Looking for median nerve sensory or motor conduction slowing across the region of the carpal tunnel.
Looking for denervative changes on EMG in median innervated muscles of the hand.
Looking at other nerves and muscles to rule out other causes of symptoms  -- assess for other locations of compression of the median nerve, or cervical radiculopathies, or alternative diagnoses. 

Optional:  
Ultrasount imaging- looking at cross sectional area of carpal tunnel, and looking for impaired movement of the median nerve.
Magnetic resonance imagine (MRI) of the carpal tunnel area or other potential areas of impingement of median nerve if suggested on NCV/EMG study.
 
 
Treatment for Carpal Tunnel Syndrome
LIFESTYLE CHANGES THAT CAN BE MANAGED TO HELP CARPAL TUNNEL SYNDROME
Stop smoking
Stop alcohol treatment.
Treatment of obesity and obtaining a normal BMI (under 25 in those under 65, under 30 in individuals over 65)
In addition to these lifestyle changes being beneficial to Carpal Tunnel Syndrome, it will decrease heart disease, stroke, and premature death risks as well
Yoga has been shown to reduce pain and improve grip strength in some patients.  
Resting the wrist  and avoiding aggrevating activities.

MANAGE TREATABLE ILLNESSES THAT MAY CONTRIBUTE TO CARPAL TUNNEL SYNDROME
Treat rheumatoid arthritis
Treat  Diabetes
Weight reduction management in obese and overweight individuals

REST THE HAND AND WRIST:
Immobilization of the hand and wrist with a neutral position wrist splint (carpal tunnel splint).    This should be worn whenever sleeping, or doing repetitive activity, and some physicians recommend a period of 24/7 use.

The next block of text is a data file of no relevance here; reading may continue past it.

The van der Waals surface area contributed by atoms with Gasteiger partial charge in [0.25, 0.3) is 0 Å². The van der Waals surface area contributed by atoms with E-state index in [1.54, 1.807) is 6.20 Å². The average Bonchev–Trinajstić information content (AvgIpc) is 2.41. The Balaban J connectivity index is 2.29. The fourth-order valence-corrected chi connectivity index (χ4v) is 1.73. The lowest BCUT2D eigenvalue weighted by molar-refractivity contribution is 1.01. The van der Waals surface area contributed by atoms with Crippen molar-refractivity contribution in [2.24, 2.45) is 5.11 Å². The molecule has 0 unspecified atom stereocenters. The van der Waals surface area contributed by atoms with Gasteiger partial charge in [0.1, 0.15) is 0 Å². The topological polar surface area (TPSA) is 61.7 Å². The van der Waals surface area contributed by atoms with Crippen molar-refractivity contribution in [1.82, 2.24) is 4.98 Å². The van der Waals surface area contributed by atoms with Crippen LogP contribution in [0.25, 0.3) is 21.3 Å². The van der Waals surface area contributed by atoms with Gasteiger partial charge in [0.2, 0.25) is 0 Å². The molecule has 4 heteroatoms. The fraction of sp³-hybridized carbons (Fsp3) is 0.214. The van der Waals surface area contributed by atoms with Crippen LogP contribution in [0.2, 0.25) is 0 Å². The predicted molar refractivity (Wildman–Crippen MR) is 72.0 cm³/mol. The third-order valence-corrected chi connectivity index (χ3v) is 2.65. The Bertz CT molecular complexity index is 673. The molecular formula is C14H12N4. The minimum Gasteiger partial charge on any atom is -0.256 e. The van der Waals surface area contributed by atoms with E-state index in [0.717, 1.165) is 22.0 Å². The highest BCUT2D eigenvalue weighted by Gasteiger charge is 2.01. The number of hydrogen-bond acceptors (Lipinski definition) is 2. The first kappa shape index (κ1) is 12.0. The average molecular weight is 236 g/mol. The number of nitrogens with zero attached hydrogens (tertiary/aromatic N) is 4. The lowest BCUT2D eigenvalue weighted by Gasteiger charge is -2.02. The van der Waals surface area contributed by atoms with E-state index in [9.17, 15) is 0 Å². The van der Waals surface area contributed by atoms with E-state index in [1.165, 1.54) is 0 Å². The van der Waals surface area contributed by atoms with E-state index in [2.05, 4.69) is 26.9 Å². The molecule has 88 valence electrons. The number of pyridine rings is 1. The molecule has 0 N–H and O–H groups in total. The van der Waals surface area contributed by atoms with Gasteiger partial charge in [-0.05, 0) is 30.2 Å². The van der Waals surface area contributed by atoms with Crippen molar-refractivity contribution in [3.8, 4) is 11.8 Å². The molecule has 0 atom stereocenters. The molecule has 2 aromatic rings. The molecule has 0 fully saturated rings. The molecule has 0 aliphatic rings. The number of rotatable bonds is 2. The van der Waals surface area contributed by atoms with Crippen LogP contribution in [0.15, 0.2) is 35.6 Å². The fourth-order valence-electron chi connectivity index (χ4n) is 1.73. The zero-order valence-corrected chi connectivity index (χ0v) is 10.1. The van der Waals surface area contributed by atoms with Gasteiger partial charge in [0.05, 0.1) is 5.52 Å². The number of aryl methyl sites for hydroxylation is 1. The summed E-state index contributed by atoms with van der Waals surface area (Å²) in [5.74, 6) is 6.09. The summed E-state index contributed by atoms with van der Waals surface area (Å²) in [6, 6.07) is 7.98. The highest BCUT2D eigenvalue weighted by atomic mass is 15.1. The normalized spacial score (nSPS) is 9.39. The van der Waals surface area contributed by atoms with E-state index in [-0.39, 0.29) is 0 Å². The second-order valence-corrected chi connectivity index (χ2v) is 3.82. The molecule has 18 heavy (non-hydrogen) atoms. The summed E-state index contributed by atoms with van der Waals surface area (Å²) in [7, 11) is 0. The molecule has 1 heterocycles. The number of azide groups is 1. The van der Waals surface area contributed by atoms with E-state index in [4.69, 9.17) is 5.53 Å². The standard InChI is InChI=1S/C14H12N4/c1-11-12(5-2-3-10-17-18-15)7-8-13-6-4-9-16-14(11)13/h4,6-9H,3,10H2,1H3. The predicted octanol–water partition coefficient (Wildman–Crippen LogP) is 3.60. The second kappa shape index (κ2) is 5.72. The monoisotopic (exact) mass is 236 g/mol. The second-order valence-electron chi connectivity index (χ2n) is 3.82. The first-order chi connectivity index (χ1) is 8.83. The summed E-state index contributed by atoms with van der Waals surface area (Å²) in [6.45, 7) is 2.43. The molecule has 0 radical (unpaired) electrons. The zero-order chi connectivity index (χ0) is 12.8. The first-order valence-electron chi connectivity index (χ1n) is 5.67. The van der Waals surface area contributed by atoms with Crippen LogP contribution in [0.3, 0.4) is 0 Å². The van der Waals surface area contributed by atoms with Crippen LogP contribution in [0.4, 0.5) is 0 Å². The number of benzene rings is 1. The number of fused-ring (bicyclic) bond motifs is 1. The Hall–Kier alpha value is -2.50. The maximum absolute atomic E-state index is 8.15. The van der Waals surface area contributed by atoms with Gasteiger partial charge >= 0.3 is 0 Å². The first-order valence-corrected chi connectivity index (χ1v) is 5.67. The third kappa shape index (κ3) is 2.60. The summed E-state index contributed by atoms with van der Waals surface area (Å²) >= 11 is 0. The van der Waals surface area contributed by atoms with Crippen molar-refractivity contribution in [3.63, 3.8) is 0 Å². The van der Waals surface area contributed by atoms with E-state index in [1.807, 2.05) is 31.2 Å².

STEROID INJECTION AT THE WRIST:
Corticosteroids reduce inflammation and swelling so may reduce the compression on the median nerve.  It often provides temporary relief of symptoms. 
May be particularly useful in pregnant patients if findings not severe,  whose symptoms tend to improve 3-12 months after delivery.
Risks: Discoloration of overlying skin, Worsening of symptoms, Infection, bleeding.

SURGERY:  CARPAL TUNNEL RELEASE:  (Done under local anesthetic)
Cutting the transverse carpal ligament to enlarge the size of the carpal tunnel region to decrease compression on the Median Nerve.
2 options:
OPEN RELEASE SURGERY-- making an incision in the wrist/palm then cutting the transverse carpal ligament to increase the size of the carpal tunnel. 
ENDOSCOPIC SURGERY -- making 1 or 2 small incisions,  the surgeon inserts a small camera, and cuts the transverse carpal ligament to enlarge the carpal tunnel.  May result in reduced pain and quicker recovery, but  may make it more difficult to visualize to make sure the entire transverse ligament is cut.  
Patients may have immediate relief of symptoms, or the improvement may be seen gradually over time.
RISKS: As with any surgery, risk if bleeding, bruising, infection, scar tissue, pain at the scar, and risk of nerve damage.  
Physical therapy often recommended after surgery to help wrist mobility and strength, and help decrease risk of scarring down of the median nerve within the carpal tunnel region.


UNPROVEN:
Stretching Exercise with physical therapist or chiropractor- May be useful in patient whose symptoms have improved, or postoperatively to decrease risk of scar tissue formation, but unproven.
Acupuncture remains unproven